A report on Drupe and Bramble

Diagram of a typical drupe (peach), showing both fruit and seed
Bramble in August. Unripe fruit visible on second-year side shoots in the background with late flowers from the tip-flowering of first-year growth.
The development sequence of a typical drupe, a smooth-skinned (nectarine) type of peach (Prunus persica) over a 7 1⁄2-month period, from bud formation in early winter to fruit ripening in midsummer
Pink blackberry flower, Wellington, New Zealand
Assorted drupes
Blackberry fruit from a bramble
The peach is a typical drupe (stone fruit)
Scything woodland brambles in Kent, England, preparatory to poisoning emerging new spring shoots
'Elena', a freestone prune plum
The pit of a nectarine
Unripe drupes of black pepper
'Black Butte' blackberry, a bramble fruit of aggregated drupelets
A ripe areca nut
Ginkgo "fruits", often noted as drupe-like

Each small unit is called a drupelet.

- Bramble

Bramble fruits such as the blackberry and the raspberry are aggregates of drupelets.

- Drupe
Diagram of a typical drupe (peach), showing both fruit and seed

2 related topics with Alpha

Overall

Culinary fruits

Fruit

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Seed-bearing structure in flowering plants that is formed from the ovary after flowering.

Seed-bearing structure in flowering plants that is formed from the ovary after flowering.

Culinary fruits
Caraway fruits. A common mistake is to call these and similar ones "seeds".
Pomegranate display of the exocarp (right) and seeds and edible sarcotesta (left)
An arrangement of fruits commonly thought of as culinary vegetables, including corn (maize), tomatoes, and various squash
The development sequence of a typical drupe, the nectarine (Prunus persica) over a 7.5 month period, from bud formation in early winter to fruit ripening in midsummer (see [[:File:Nectarine Fruit Development.jpg|image page]] for further information)
The parts of a flower, showing the stigma-style-ovary system.
An apple is a simple fleshy fruit. Key parts are the epicarp, or exocarp, or outer skin, (not labelled); and the mezocarp and endocarp (labelled).
Insertion point: There are 3 positions of insertion of the ovary at the base of a flower: I superior; II half-inferior; III inferior. The 'insertion point' is where the androecium parts (a), the petals (p), and the sepals (s) all converge and attach to the receptacle (r). (Ovary= gynoecium (g).)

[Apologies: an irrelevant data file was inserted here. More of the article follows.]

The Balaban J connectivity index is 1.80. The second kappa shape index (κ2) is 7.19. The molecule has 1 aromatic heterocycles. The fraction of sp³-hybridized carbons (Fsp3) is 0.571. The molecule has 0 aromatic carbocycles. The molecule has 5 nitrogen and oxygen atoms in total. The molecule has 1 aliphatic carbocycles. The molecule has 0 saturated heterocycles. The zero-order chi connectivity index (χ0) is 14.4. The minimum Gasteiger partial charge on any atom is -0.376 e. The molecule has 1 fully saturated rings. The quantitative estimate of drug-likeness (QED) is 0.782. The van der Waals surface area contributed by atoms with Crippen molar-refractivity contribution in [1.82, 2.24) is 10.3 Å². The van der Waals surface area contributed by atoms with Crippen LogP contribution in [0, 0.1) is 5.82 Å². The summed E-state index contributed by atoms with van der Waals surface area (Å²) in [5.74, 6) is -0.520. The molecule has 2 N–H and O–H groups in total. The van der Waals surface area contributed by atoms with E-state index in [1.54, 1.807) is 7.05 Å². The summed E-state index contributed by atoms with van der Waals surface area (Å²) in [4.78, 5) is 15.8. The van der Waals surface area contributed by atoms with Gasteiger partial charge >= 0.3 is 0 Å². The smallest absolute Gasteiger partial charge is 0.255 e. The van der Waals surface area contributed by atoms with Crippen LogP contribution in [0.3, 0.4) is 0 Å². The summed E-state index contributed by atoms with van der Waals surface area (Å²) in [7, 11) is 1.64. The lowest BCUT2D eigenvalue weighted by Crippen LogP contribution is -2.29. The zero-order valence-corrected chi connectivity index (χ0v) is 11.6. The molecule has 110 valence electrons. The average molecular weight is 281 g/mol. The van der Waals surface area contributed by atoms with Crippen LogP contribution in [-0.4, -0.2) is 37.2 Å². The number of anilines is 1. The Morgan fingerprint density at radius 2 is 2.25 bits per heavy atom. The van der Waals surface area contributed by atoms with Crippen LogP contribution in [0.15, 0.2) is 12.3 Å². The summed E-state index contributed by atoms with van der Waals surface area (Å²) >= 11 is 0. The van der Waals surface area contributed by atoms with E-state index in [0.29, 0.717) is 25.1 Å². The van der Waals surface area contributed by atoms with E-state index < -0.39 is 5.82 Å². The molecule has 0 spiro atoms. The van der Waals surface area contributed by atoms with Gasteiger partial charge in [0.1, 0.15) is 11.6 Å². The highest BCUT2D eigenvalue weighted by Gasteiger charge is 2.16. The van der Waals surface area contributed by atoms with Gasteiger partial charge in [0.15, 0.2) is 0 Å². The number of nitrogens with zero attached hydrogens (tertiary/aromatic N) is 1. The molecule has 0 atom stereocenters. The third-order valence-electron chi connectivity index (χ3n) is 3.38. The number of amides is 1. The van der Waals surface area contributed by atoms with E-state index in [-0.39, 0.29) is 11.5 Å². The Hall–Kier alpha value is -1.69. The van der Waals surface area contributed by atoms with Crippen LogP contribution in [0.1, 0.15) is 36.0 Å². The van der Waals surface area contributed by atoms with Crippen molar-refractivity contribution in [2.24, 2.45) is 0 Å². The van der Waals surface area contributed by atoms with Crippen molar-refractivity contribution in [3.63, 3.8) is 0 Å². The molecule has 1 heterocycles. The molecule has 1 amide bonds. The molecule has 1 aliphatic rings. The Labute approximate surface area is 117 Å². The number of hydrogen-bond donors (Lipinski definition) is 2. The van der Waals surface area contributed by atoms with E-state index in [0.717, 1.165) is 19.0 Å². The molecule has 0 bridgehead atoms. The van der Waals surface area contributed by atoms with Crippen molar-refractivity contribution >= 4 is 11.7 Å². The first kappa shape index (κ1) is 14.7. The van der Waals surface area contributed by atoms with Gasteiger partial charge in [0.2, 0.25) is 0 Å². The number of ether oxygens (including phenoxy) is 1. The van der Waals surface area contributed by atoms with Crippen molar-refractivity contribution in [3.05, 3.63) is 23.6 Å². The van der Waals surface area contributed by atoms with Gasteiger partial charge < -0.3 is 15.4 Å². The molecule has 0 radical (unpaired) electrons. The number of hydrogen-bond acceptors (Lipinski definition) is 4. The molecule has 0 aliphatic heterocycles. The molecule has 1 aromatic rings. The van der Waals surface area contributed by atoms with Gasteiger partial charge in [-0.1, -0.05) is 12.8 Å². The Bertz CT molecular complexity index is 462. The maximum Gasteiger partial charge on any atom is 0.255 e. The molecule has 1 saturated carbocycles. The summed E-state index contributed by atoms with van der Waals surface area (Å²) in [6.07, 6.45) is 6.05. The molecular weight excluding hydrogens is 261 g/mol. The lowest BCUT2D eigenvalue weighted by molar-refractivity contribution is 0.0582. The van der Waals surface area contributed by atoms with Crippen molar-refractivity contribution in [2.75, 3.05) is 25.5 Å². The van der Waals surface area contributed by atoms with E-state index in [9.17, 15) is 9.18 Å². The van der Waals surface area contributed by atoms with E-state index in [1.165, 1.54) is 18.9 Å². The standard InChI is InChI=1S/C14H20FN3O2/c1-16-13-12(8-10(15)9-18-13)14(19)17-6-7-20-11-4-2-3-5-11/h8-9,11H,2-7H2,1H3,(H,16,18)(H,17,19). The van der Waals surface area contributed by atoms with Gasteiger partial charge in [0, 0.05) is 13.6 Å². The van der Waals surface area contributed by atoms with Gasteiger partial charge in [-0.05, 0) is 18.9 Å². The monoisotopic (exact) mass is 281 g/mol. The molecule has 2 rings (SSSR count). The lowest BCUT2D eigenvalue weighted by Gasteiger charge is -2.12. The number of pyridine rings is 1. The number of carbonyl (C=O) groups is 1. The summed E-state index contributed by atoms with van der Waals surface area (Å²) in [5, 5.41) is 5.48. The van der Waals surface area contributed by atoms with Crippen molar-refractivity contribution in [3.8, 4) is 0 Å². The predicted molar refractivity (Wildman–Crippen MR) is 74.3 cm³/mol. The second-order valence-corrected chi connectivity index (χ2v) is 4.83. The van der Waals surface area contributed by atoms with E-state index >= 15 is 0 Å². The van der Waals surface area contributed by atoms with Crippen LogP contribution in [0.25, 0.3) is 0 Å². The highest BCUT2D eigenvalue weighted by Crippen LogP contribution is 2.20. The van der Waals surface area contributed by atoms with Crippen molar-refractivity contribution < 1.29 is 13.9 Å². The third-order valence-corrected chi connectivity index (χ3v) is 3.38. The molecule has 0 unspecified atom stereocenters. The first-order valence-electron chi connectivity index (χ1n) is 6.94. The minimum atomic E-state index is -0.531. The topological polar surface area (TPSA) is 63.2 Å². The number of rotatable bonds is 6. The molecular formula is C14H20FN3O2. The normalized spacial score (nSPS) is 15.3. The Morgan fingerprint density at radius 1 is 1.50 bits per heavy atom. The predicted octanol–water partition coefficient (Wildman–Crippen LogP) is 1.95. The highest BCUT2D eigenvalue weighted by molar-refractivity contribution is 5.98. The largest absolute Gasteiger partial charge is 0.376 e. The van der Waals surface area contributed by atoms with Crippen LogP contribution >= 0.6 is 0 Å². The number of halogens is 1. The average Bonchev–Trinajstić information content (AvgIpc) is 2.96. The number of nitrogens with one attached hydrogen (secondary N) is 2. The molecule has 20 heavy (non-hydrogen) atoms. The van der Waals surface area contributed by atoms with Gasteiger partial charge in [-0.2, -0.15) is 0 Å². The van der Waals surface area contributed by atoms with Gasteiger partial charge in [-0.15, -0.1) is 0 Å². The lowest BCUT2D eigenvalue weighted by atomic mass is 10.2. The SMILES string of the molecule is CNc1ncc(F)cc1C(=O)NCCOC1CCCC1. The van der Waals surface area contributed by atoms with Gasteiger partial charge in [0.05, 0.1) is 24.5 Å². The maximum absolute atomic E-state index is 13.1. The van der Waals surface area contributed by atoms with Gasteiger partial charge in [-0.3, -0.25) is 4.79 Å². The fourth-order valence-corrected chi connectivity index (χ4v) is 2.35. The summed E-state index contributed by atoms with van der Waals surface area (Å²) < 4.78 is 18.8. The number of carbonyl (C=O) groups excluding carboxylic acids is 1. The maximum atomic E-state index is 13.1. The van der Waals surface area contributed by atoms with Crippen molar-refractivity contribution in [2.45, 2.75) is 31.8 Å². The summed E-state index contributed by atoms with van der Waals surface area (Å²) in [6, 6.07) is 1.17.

In the noni, flowers are produced in time-sequence along the stem. It is possible to see a progression of flowering, fruit development, and fruit ripening.
Dewberry flowers. Note the multiple pistils, each of which will produce a drupelet. Each flower will become a blackberry-like aggregate fruit.
Dewberry fruit
A dry simple fruit: milkweed (Asclepias syriaca); dehiscence of the follicular fruit reveals seeds within.
Fruits of four different banana cultivars (Bananas are berries.)
Strawberry, showing achenes attached to surface. Botanically, strawberries are not berries; they are classified as an aggregate accessory fruit.
Flower of Magnolia × wieseneri showing the many pistils making up the gynoecium in the middle of the flower. The fruit of this flower is an aggregation of follicles.
Detail of the raspberry flower: there is a clustering of pistils at the center of the flower. (A pistil consists of stigma, style, and ovary.) The stigma is the apical (at the apex) nodule that receives pollen; the style is the stem-like column that extends down to the ovary, which is the basal part that contains the seed-forming ovule.
Lilium unripe capsule fruit; an aggregate fruit.
The fruit of a pineapple includes tissue from the sepals as well as the pistils of many flowers. It is a multiple-accessory fruit.
Picking blackberries in Oklahoma
Comparing fresh fruits for fiber, potassium (K), and vitamin C. Each disk-point refers to a 100 g serving of the fresh fruit named. The size of the disk represents the amount of fiber (as percentage of the recommended daily allowance, RDA) in a serving of fruit (see key at upper right). The amount of vitamin C (as percent RDA) is plotted on the x–axis and the amount of potassium (K), in mg on the y–axis. + Bananas are high in value for fiber and potassium, and oranges for fiber and vitamin C. (Apricots are highest in potassium; strawberries are rich in vitamin C.) Watermelon, providing low levels of both K and vitamin C and almost no fiber, is of least value for the three nutrients together.
Porcelain vine is usually planted for its showy, colourful berries.

As the ovules develop into seeds, the ovary begins to ripen and the ovary wall, the pericarp, may become fleshy (as in berries or drupes), or it may form a hard outer covering (as in nuts).

In some bramble fruits such as blackberry the receptacle, an accessory part, elongates and then develops as part of the fruit, making the blackberry an aggregate-accessory fruit.

Blackberry

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Edible fruit produced by many species in the genus Rubus in the family Rosaceae, hybrids among these species within the subgenus Rubus, and hybrids between the subgenera Rubus and Idaeobatus.

Edible fruit produced by many species in the genus Rubus in the family Rosaceae, hybrids among these species within the subgenus Rubus, and hybrids between the subgenera Rubus and Idaeobatus.

Second-year flowering, fruiting floricanes to the left. First-year primocanes without flowers or fruit growing on the right.
A tree bumblebee (Bombus hypnorum) pollinating blackberries
A wild blackberry harvest
Black Butte blackberry
The pale pink blackberry blossom

The term bramble, a word referring to any impenetrable thicket, has in some circles traditionally been applied specifically to the blackberry or its products, though in the United States it applies to all members of the genus Rubus.

Botanically it is termed an aggregate fruit, composed of small drupelets.